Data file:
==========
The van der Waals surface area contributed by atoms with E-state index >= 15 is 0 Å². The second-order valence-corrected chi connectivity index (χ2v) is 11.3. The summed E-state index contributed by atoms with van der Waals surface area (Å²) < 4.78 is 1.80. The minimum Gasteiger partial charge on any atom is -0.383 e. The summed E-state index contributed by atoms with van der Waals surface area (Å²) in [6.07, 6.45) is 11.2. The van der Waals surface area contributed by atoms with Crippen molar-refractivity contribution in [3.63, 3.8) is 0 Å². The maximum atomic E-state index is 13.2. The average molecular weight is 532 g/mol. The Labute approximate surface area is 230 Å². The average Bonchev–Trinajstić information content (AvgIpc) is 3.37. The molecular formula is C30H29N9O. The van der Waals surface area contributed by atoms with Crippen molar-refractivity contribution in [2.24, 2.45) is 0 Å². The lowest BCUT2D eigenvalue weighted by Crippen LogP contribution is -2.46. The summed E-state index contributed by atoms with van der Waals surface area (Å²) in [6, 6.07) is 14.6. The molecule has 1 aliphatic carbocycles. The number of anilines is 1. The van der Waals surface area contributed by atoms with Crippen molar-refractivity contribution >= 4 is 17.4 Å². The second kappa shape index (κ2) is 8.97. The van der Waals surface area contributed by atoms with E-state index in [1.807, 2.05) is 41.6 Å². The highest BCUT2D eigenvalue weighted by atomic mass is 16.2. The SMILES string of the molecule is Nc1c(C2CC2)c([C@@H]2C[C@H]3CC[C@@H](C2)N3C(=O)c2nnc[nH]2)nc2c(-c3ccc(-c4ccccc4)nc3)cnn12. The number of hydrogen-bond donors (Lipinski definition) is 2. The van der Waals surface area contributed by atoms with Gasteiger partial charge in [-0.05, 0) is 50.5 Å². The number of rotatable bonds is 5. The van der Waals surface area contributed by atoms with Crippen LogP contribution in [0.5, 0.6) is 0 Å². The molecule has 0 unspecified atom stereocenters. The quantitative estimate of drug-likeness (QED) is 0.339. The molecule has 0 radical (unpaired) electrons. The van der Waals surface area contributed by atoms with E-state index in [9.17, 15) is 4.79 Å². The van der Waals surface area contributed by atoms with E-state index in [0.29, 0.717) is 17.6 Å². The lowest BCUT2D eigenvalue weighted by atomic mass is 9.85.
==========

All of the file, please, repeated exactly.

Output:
The van der Waals surface area contributed by atoms with E-state index >= 15 is 0 Å². The second-order valence-corrected chi connectivity index (χ2v) is 11.3. The summed E-state index contributed by atoms with van der Waals surface area (Å²) < 4.78 is 1.80. The minimum Gasteiger partial charge on any atom is -0.383 e. The summed E-state index contributed by atoms with van der Waals surface area (Å²) in [6.07, 6.45) is 11.2. The van der Waals surface area contributed by atoms with Crippen molar-refractivity contribution in [3.63, 3.8) is 0 Å². The maximum atomic E-state index is 13.2. The average molecular weight is 532 g/mol. The Labute approximate surface area is 230 Å². The average Bonchev–Trinajstić information content (AvgIpc) is 3.37. The molecular formula is C30H29N9O. The van der Waals surface area contributed by atoms with Crippen molar-refractivity contribution in [2.24, 2.45) is 0 Å². The lowest BCUT2D eigenvalue weighted by Crippen LogP contribution is -2.46. The summed E-state index contributed by atoms with van der Waals surface area (Å²) in [6, 6.07) is 14.6. The molecule has 1 aliphatic carbocycles. The number of anilines is 1. The van der Waals surface area contributed by atoms with Crippen molar-refractivity contribution >= 4 is 17.4 Å². The second kappa shape index (κ2) is 8.97. The van der Waals surface area contributed by atoms with E-state index in [1.807, 2.05) is 41.6 Å². The highest BCUT2D eigenvalue weighted by atomic mass is 16.2. The SMILES string of the molecule is Nc1c(C2CC2)c([C@@H]2C[C@H]3CC[C@@H](C2)N3C(=O)c2nnc[nH]2)nc2c(-c3ccc(-c4ccccc4)nc3)cnn12. The number of hydrogen-bond donors (Lipinski definition) is 2. The van der Waals surface area contributed by atoms with Gasteiger partial charge in [-0.05, 0) is 50.5 Å². The number of rotatable bonds is 5. The van der Waals surface area contributed by atoms with Crippen LogP contribution in [0.5, 0.6) is 0 Å². The molecule has 0 unspecified atom stereocenters. The quantitative estimate of drug-likeness (QED) is 0.339. The molecule has 0 radical (unpaired) electrons. The van der Waals surface area contributed by atoms with E-state index in [9.17, 15) is 4.79 Å². The van der Waals surface area contributed by atoms with E-state index in [0.29, 0.717) is 17.6 Å². The lowest BCUT2D eigenvalue weighted by atomic mass is 9.85.